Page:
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Judge Ketanji Brown Jackson on her way to Senate confirmation


Judge Ketanji Brown Jackson
District of Columbia Circuit Appellate Court Judge Ketanji Brown Jackson is theoretically two major votes away from making history as the first African American woman ever to serve on the U.S. Supreme Court - the confirmation vote of the Senate Judiciary Committee, and the confirmation vote of the Democrat-led U.S. Senate.

And it all started at her family’s dining room table when, as a preschooler, she was doing her “homework” with her father, Johnny Brown.

“My father, in particular, bears responsibility for my interest in the law,” Judge Jackson said Monday during her introduction to the Senate Judiciary Committee. “When I was four, we moved back to Miami so that he could be a full-time law student. We lived on the campus of the University of Miami Law School, and during those years, my mother pulled double duty, working as the sole breadwinner of our family, while also guiding and inspiring 4-year-old me. My very earliest memories are of watching my father study — he had his stack of law books on the kitchen table while I sat across from him with my stack of coloring books.”

“When I think back on those times, there really is no question that my love of the law began in that formative period,” Judge Jackson recalls.

Johnny Brown, who graduated from North Carolina Central University (then North Carolina College at Durham), would later become the chief attorney for the Miami-Dade County School Board. A tremendous personal achievement for sure, but Brown could never have dreamed that his little girl - whose full African name, Ketanji Onyika means “lovely one”- would one day be on the precipice of making history as the first Black woman on the highest court in the land.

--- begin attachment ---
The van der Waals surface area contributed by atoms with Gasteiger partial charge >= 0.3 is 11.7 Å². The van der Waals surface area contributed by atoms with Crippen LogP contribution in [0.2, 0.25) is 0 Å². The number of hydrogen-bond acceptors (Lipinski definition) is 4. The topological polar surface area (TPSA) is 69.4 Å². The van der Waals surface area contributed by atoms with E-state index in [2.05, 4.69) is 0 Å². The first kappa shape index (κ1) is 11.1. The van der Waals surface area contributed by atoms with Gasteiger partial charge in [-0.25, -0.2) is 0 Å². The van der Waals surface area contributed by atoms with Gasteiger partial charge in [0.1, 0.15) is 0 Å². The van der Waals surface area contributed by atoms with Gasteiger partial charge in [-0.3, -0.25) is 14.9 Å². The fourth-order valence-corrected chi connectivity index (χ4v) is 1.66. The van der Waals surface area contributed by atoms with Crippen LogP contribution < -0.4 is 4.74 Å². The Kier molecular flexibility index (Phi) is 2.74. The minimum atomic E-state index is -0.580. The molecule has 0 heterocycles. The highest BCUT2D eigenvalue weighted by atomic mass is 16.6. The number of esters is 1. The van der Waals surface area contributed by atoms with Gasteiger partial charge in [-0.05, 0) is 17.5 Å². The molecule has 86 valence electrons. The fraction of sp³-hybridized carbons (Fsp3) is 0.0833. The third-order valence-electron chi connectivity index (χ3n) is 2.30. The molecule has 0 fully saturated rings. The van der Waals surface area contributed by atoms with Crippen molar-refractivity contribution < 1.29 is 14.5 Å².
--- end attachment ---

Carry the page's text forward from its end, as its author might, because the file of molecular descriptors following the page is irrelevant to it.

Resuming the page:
Judge Brown also acknowledged her large extended family in several states across the nation, including North Carolina.

Once the questioning started in earnest this week, Judge Jackson, an experienced debater, was able to effectively defend her judicial record, especially against probing Republican committee member attacks disguised as “questions” from senators Marsha Blackburn, Josh Hawley and Lindsay Graham.

Even with the tough, partisan questions trying to portray her as soft on child pornography, terrorism or crime as a result of her many years as a federal public defender, Judge Jackson is fully expected to be supported by the Democrat-led Senate Judiciary Committee, and with Vice President Kamala Harris’ vote, should be confirmed when the full U.S. Senate votes in April.

“Judge Ketanji Brown Jackson is the most qualified Supreme Court nominee in years,” says North Carolina Congresswoman Alma Adams (D-NC-12). “That alone should merit sincere consideration from all 100 senators. She has my full support, and my best wishes for a speedy confirmation.”

“If I am confirmed, I commit to you that I will work productively to support and defend the Constitution and the grand experiment of American democracy that has endured over these past 246 years,” Judge Jackson said Monday.

“I have been a judge for nearly a decade now, and I take that responsibility and my duty to be independent very seriously. I decide cases from a neutral posture. I evaluate the facts, and I interpret and apply the law to the facts of the case before me, without fear or favor, consistent with my judicial oath.”